I’m going to start writing more frequently, on a schedule (-ish). To see if I can write without being first inspired, or rather to make inspiration in the doing, like when I used go into my studio just to mess around and to see what would happen. As with all of my experiments, this is subject to change. This blog is the travel journal that I’d long meant to keep but never managed to keep up with. A way of formalizing memory, of putting words and pictures together, where we’ve been, what we’ve done and thought. Of what our plans are because those get revised so frequently. And as memory also gets frequently revised, this is meant to keep my future, misremembering self honest. Writing “publicly” makes me think and write more deliberately, and as we carry very little with us, this functions as a dematerialized travel journal. Whether or not this is actually public in the broad sense doesn’t matter, I’m perfectly happy sitting here muttering to myself!
As of today, our plan is to leave Montpellier in the late spring. We’ll spend Covid winter here and see what’s possible after. Getting our driver’s licenses has opened up new possibilities even as the virus has removed others. It’s not that Montpellier hasn’t been wonderful, but there are downsides. Every place has downsides; I don’t believe in perfection. It’s more that I’m not ready to stop experimenting and exploring, insomuch as those options are still available. Mark and I often said to each other for encouragement as we were preparing to move overseas: you can always come back, but you can’t not leave. We reserve the right to reverse course, to go back to Paris or Montpellier. Returning to the US, however, is not on the table, for glaringly obvious reasons.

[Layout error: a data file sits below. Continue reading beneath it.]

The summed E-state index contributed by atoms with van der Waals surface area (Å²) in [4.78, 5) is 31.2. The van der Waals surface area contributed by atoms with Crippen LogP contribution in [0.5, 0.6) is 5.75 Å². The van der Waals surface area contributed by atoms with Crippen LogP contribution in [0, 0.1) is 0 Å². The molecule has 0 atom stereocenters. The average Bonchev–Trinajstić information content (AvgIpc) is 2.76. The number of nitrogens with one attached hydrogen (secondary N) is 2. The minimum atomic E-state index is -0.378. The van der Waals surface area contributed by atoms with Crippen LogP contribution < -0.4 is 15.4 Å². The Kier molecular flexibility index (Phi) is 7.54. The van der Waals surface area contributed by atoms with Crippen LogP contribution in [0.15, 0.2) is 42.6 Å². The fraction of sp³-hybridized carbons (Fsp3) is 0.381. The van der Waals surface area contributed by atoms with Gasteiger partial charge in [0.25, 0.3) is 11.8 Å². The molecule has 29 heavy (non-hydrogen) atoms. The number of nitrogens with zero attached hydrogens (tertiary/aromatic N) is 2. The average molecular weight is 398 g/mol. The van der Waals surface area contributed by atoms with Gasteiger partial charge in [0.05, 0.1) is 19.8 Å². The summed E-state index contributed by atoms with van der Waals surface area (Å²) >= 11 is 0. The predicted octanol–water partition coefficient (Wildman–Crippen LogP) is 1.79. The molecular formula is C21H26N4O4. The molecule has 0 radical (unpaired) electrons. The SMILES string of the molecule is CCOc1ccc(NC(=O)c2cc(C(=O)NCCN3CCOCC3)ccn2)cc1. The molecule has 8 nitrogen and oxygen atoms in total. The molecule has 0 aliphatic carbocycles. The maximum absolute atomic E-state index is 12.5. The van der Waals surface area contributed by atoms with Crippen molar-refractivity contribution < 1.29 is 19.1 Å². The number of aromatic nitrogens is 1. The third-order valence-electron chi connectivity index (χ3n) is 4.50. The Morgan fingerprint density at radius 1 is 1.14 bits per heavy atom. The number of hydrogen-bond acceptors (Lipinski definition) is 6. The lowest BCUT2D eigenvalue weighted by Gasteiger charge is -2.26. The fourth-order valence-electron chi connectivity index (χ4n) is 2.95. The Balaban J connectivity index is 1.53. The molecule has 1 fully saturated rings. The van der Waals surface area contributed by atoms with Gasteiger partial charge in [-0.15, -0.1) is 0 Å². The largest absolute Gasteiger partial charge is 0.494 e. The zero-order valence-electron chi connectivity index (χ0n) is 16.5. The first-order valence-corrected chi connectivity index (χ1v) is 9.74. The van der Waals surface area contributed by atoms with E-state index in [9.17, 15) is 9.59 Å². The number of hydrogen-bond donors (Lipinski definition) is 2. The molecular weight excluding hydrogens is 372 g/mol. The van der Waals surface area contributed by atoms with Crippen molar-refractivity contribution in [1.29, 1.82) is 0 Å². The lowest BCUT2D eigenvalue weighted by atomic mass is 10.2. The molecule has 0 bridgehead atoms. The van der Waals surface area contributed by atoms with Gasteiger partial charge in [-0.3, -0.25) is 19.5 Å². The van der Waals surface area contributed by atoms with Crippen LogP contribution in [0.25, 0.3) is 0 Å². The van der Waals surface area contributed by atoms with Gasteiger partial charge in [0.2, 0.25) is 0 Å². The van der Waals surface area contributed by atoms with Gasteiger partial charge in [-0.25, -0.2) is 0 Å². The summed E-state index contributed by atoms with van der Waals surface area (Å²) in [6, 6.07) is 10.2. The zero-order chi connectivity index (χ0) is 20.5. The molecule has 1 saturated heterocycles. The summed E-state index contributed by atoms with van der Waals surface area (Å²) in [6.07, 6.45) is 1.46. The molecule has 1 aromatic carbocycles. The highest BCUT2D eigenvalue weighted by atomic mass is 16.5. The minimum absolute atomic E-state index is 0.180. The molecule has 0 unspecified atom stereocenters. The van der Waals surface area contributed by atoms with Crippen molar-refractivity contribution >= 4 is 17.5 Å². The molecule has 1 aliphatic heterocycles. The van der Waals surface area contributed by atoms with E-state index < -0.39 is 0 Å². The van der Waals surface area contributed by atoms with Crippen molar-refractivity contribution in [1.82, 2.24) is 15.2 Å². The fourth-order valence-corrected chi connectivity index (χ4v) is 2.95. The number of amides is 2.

The plan so far: to spend a year spending a month or more thoroughly exploring a number of regions, returning to Paris for breaks or bureaucracy as needed. In the back of my mind is the chance of finding a new place that sings, a place to park it for a while as we did here in Montpellier, or perhaps even a new base. But if finding a home becomes the prime motivation, the fun goes away. There are many fascinating places in France where I’d never want to live, but it would be a shame to exclude them from this adventure. Like Alsace-Lorraine, a region entirely dismissed by Mark’s conversation partner Olivier as being too cold, too German. On the list of places we might consider living is Fontainebleau (the village, not Francis the first’s chateau). It’s an appealing small town surrounded by forest and just 40 minutes from Paris at the end of the regional metro line.
But all that is living in the future, which is a fine place to visit for planning purposes, but you can’t live there full-time. For now it’s Montpellier, in this rapidly changing world. Might as well live well in this moment and be happy now.